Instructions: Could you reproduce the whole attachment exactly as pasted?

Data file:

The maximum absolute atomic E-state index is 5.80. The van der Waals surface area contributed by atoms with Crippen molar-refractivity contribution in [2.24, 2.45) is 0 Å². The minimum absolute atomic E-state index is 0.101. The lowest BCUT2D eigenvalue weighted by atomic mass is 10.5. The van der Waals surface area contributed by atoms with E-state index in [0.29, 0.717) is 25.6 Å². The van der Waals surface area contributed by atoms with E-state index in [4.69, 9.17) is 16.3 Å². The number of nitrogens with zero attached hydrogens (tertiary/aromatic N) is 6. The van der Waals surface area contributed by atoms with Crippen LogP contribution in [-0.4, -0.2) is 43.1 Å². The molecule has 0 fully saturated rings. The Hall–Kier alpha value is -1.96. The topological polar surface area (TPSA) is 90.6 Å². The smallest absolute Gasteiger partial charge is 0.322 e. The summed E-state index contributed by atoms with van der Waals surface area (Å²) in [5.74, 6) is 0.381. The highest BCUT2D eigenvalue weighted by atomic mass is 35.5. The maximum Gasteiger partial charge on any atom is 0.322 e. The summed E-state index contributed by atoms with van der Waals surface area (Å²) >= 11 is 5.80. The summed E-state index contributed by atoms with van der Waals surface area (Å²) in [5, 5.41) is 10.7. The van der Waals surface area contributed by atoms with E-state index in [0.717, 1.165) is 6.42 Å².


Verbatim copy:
The maximum absolute atomic E-state index is 5.80. The van der Waals surface area contributed by atoms with Crippen molar-refractivity contribution in [2.24, 2.45) is 0 Å². The minimum absolute atomic E-state index is 0.101. The lowest BCUT2D eigenvalue weighted by atomic mass is 10.5. The van der Waals surface area contributed by atoms with E-state index in [0.29, 0.717) is 25.6 Å². The van der Waals surface area contributed by atoms with E-state index in [4.69, 9.17) is 16.3 Å². The number of nitrogens with zero attached hydrogens (tertiary/aromatic N) is 6. The van der Waals surface area contributed by atoms with Crippen LogP contribution in [-0.4, -0.2) is 43.1 Å². The molecule has 0 fully saturated rings. The Hall–Kier alpha value is -1.96. The topological polar surface area (TPSA) is 90.6 Å². The smallest absolute Gasteiger partial charge is 0.322 e. The summed E-state index contributed by atoms with van der Waals surface area (Å²) in [5.74, 6) is 0.381. The highest BCUT2D eigenvalue weighted by atomic mass is 35.5. The maximum Gasteiger partial charge on any atom is 0.322 e. The summed E-state index contributed by atoms with van der Waals surface area (Å²) >= 11 is 5.80. The summed E-state index contributed by atoms with van der Waals surface area (Å²) in [5, 5.41) is 10.7. The van der Waals surface area contributed by atoms with E-state index in [0.717, 1.165) is 6.42 Å².